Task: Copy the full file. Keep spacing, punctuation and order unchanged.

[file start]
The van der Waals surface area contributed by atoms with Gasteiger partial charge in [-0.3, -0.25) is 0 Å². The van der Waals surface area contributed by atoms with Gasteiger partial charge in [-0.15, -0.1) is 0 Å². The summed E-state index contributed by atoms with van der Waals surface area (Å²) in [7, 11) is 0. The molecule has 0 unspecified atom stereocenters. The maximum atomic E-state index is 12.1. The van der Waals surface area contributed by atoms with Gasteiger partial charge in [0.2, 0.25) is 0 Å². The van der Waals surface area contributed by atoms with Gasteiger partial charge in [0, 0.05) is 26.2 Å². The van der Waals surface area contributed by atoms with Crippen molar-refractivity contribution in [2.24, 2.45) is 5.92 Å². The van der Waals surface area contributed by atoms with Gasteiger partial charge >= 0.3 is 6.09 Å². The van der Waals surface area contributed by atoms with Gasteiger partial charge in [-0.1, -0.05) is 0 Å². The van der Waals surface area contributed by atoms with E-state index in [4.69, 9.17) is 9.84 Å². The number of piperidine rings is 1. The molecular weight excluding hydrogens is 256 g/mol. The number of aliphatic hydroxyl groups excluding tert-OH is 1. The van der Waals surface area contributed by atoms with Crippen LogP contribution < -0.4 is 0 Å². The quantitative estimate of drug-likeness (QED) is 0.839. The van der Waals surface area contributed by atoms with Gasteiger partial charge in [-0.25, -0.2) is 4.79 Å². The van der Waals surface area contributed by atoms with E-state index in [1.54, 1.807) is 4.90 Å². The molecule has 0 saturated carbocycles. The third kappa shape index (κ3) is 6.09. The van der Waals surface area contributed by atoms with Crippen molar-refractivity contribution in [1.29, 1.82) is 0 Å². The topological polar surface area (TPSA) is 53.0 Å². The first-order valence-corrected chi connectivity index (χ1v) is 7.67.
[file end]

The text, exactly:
The van der Waals surface area contributed by atoms with Gasteiger partial charge in [-0.3, -0.25) is 0 Å². The van der Waals surface area contributed by atoms with Gasteiger partial charge in [-0.15, -0.1) is 0 Å². The summed E-state index contributed by atoms with van der Waals surface area (Å²) in [7, 11) is 0. The molecule has 0 unspecified atom stereocenters. The maximum atomic E-state index is 12.1. The van der Waals surface area contributed by atoms with Gasteiger partial charge in [0.2, 0.25) is 0 Å². The van der Waals surface area contributed by atoms with Gasteiger partial charge in [0, 0.05) is 26.2 Å². The van der Waals surface area contributed by atoms with Crippen molar-refractivity contribution in [2.24, 2.45) is 5.92 Å². The van der Waals surface area contributed by atoms with Gasteiger partial charge >= 0.3 is 6.09 Å². The van der Waals surface area contributed by atoms with Gasteiger partial charge in [-0.1, -0.05) is 0 Å². The van der Waals surface area contributed by atoms with E-state index in [4.69, 9.17) is 9.84 Å². The number of piperidine rings is 1. The molecular weight excluding hydrogens is 256 g/mol. The number of aliphatic hydroxyl groups excluding tert-OH is 1. The van der Waals surface area contributed by atoms with Crippen LogP contribution < -0.4 is 0 Å². The quantitative estimate of drug-likeness (QED) is 0.839. The van der Waals surface area contributed by atoms with Gasteiger partial charge in [-0.25, -0.2) is 4.79 Å². The van der Waals surface area contributed by atoms with E-state index in [1.54, 1.807) is 4.90 Å². The molecule has 0 saturated carbocycles. The third kappa shape index (κ3) is 6.09. The van der Waals surface area contributed by atoms with Crippen molar-refractivity contribution in [1.29, 1.82) is 0 Å². The topological polar surface area (TPSA) is 53.0 Å². The first-order valence-corrected chi connectivity index (χ1v) is 7.67.